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Empowering Driver Management

Technology Insight – Telematics

For any essential fleet, managing drivers is a complex challenge in terms of safety, compliance, productivity and efficiency, which requires a comprehensive approach that incorporates robust processes and leverages advanced technology solutions. As such, telematics is playing a crucial role in driver management by providing valuable data and insights that enable better decision-making, while facilitating better communication and collaboration between the fleet manager and drivers.

Driver Data and Insight

While fleet technology has become a key component of effective driver management, it also represents a potential headache in terms of the amount of data it provides, often from multiple systems and hardware. For overstretched fleet management teams, there is often a lack of time and resource to use the available data and turn it into the required actionable insight.

The latest telematics innovation, increasingly using AI-powered tools and processes, has the potential to transform how critical data is analysed, providing much needed support to fleet managers. “AI-powered analysis will enable the telematics system to understand where issues exist and take the appropriate steps to resolve these exceptions,” believes Steve Thomas, Managing Director, Inseego UK Ltd.

“It can increasingly be used to interrogate a wide range of data and video sources – behaviour, incidents, near misses, fuel usage, speed limits, location, weather conditions – to create a holistic view of driver performance.”

By combining multiple data sets, that would be impossible to analyse manually, a fleet manager can use a telematics system to create a true picture of fleet risk and pinpoint driver behaviour that requires attention. “Someone speeding, in the rain, outside a school is clearly a higher risk than someone marginally over the speed limit in dry conditions on a motorway, but most current systems would not differentiate, making it harder to prioritise intervention,” explains Thomas.

Vernon Bonser, UK Sales Director Queclink Wireless Solutions, agrees that AI will undoubtedly enable fleets to analyse huge amounts of data quickly and effortlessly, to gain operational insight and trends that were previously impossible to compile: “The challenge for fleet and video telematics has always been how to best compile, review and then act on visible trends, which is where the risk reduction and return on investment sits.”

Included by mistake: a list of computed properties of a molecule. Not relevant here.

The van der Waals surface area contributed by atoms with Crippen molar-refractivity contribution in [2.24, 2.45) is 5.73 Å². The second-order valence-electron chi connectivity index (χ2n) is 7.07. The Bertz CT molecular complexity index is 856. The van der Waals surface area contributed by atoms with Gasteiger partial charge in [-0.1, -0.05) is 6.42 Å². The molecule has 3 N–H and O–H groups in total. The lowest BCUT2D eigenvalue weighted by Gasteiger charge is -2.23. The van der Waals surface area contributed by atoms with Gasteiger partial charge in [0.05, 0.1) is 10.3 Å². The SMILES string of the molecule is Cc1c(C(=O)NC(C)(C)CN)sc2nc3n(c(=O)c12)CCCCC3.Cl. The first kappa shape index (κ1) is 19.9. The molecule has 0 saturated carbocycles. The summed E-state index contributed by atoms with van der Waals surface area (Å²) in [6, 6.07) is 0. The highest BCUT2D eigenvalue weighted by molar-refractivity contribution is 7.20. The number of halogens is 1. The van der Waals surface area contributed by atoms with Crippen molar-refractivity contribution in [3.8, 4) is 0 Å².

Vehicle cameras, for example, typically upload video clips based on g-force events, but often these are triggered by false positive events such as harsh driving, potholes and speed humps. For a fleet of 50 vehicles, if each generates four clips per day, the fleet manager would have 1,000 videos to watch a week, which is simply not workable. This is not just about having the time to view footage, but also being able to react quickly to situations that need immediate attention, both from a Duty of Care and insurance perspective.

“The time needed to simply examine daily driver behaviour events for a medium or large sized fleet is significant and would be impossible for single person or even a small department to achieve efficiently. When you add video into the equation, imagine how much more resource is required to review the gathered vehicle and driver footage,” adds Bonser.

With post event machine vision, telematics software can view the video clips and flag up those that need attention. This means a fleet manager can quickly focus on actual collisions or an incident where a vulnerable road user (pedestrian, motorcyclist or cyclist) was involved. AI technology of this kind has already been shown to reduce the number of videos needing review by as much as 99% leaving just a handful that can be checked in a matter of minutes.

The major problem facing organisations now is certainly information overload says Justin White, European Managing Director of SureCam. “With so many additional alerts available to a vehicle operator, there is a risk that actionable data is received but not acted on, which could be a huge liability in the event of an incident. Camera technology and AI models are all much the same, so fleets need to identify a video telematics partner that ensures the data load is manageable; uses AI to create alerts but also to formulate a tailored and automated response; and provides the tools to really drive out risk.”

Automated Communication and Engagement